A must read if your heading to Phuket to get some winter warmth this year, or to any tropical island for that matter, is Catching the Sun by Tony Parsons.
Although far from a ground breaking idea, this novel is never-the-less an empathetic and well crafted account of one man's attempt to follow his dreams and escape the cruel London world he lives in, when his attempts to stop a burglary go sour and he is accused himself of a crime.
In a genuine effort to start a new life in paradise with his family, Tom Finn takes a job with a shady property firm on Phuket
, and settling into the stunning area around Nai Yang beach
, his family quickly falls in love with the island, the country, its people — and its animals.
The author obviously shares his lead character's affection for the Land of Smiles, judging by his deft descriptions and lyrical appreciation of the country's famed natural beauty. His treatment of the personalities that surround the story make it all the more appealing, and the Thai folk often seem at odds with the relentless holiday hoards they greet and service.
Unfortunately for Tom, things don't turn out quite as planned and he soon finds himself caught up in all sorts of dark dealings that see him thrown into jail and worse. Nature then strikes a double blow and things go from bad to awful for this lost and beleaguered soul as he tries in vain to do what's right for him and his nearest and dearest.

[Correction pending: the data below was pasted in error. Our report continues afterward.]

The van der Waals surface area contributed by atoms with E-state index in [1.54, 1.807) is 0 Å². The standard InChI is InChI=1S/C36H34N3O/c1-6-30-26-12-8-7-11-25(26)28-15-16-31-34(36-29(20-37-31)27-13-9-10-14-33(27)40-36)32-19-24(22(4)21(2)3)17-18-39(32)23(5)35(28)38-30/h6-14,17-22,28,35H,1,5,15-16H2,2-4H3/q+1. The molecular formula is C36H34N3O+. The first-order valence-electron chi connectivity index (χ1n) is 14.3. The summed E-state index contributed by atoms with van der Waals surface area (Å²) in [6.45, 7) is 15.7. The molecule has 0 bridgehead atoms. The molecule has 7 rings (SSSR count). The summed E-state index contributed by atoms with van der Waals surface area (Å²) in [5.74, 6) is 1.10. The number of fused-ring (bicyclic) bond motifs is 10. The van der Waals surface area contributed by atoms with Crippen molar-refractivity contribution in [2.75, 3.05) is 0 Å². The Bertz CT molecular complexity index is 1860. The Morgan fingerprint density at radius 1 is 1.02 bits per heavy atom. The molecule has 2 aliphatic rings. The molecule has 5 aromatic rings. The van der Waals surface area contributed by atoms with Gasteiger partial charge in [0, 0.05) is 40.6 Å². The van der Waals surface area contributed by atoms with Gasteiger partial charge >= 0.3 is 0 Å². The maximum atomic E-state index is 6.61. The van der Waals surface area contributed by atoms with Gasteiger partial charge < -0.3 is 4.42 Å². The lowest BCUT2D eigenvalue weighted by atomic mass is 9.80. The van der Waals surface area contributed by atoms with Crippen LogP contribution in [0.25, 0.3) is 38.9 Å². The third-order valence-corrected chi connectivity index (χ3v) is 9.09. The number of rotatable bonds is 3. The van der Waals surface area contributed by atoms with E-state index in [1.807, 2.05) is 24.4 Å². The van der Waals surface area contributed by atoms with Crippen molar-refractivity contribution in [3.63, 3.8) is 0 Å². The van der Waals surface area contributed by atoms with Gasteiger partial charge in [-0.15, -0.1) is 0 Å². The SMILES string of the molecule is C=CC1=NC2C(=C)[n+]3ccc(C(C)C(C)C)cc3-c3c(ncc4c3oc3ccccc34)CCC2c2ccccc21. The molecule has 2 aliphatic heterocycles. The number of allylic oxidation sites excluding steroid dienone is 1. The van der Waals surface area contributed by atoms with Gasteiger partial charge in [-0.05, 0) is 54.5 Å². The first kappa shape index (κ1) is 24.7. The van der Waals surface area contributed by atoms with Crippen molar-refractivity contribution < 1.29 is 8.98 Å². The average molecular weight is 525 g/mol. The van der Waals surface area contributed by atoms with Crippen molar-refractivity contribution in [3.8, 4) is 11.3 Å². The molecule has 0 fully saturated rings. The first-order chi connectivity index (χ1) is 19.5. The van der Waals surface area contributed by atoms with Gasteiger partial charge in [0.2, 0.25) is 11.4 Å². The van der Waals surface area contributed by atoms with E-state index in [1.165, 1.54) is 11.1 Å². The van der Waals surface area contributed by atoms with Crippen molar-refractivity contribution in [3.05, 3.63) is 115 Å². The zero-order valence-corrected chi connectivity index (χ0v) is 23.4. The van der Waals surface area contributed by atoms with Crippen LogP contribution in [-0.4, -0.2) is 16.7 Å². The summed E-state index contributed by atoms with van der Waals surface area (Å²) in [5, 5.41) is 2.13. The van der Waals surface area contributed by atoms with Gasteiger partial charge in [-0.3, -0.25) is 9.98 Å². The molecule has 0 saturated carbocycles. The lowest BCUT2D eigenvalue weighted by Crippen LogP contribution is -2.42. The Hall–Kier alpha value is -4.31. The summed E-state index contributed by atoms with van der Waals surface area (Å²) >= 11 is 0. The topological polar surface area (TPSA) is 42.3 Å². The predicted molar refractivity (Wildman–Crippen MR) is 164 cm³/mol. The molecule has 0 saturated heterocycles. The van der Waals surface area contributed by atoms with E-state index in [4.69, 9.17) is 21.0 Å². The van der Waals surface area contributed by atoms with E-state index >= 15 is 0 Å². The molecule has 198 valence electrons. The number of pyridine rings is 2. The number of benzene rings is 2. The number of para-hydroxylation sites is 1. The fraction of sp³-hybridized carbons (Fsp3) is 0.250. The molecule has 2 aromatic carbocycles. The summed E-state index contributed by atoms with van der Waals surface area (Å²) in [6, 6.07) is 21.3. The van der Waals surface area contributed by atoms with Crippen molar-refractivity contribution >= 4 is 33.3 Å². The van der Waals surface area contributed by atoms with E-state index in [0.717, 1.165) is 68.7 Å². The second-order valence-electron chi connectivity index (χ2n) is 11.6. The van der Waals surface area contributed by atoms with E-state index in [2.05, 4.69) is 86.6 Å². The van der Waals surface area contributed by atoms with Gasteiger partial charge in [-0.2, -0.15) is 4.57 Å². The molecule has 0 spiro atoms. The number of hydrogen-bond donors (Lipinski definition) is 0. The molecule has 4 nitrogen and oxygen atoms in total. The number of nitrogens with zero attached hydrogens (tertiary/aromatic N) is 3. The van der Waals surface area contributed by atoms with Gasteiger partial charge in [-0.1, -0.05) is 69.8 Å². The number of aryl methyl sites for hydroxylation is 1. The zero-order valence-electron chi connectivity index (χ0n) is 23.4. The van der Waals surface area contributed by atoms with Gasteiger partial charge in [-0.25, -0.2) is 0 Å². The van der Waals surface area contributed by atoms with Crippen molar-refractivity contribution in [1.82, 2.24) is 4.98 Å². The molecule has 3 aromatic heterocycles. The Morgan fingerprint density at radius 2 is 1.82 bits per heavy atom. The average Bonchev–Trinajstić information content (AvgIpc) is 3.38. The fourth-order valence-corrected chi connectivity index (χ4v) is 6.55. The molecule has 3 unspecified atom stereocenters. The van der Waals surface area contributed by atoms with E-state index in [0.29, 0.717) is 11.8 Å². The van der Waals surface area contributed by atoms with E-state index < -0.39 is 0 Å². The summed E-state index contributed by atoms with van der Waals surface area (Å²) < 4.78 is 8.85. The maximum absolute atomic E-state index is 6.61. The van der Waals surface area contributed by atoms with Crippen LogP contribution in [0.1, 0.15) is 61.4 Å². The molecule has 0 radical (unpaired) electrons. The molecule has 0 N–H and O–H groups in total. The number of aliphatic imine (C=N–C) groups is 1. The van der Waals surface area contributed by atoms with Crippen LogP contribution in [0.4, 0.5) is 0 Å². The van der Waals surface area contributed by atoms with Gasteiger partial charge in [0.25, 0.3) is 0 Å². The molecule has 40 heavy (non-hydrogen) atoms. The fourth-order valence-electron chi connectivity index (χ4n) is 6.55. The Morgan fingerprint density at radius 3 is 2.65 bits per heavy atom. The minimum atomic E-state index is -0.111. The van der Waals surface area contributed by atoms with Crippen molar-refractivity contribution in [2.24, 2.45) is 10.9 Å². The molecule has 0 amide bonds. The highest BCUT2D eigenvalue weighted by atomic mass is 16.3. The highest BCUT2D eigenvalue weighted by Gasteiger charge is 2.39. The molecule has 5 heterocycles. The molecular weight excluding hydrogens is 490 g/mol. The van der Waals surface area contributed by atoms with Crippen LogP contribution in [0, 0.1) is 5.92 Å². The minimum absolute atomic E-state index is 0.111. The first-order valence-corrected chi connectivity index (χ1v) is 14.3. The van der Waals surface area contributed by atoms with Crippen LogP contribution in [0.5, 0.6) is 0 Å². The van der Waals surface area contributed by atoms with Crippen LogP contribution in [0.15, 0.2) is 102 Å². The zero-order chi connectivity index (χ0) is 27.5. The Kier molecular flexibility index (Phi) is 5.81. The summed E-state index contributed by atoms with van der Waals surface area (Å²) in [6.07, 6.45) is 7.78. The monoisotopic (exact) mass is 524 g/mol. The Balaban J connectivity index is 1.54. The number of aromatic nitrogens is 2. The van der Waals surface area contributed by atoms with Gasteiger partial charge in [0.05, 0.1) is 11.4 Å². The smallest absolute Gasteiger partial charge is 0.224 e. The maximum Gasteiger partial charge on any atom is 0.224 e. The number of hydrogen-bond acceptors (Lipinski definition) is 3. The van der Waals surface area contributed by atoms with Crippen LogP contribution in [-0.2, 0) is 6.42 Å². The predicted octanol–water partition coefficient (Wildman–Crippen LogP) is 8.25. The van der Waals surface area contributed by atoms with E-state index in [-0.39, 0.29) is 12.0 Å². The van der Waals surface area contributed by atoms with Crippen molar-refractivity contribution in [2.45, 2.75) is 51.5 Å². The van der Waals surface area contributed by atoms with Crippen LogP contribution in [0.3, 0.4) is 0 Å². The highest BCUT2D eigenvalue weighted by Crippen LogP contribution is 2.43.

Although the novel is set at the time of the Asian tsunami, Parsons avoids focusing on the tragedy and instead brings both the lead and secondary characters to life through a touching series of sub-plots that includes the characters saving an ill treated gibbon,helping re-construct a restaurant and helping out a fellow Brit whose version of island life is even more desperate than theirs.
The strength of the family bond is central to this novel, which despite its darker moments ultimately focuses on the importance of being there for the people you love through thick and thin. In many ways the book is also reminder that the paradise we all look for is generally to be found in our own heads and hearts, and in this case a commitment to that belief is what saves Tom and his family's dream from turning into an enduring nightmare.
Although you will hopefully never actually experience the trials and tribulations faced by the sorry characters in Catching the Sun, it is an accomplished prose with a suitable bright ending that will leave you feeling warm and content.
The best fiction is often most appreciated in context, and in this case as a holiday
read, the backdrop to the story will literally come to life every time you look up from the page.
by LVH Marketing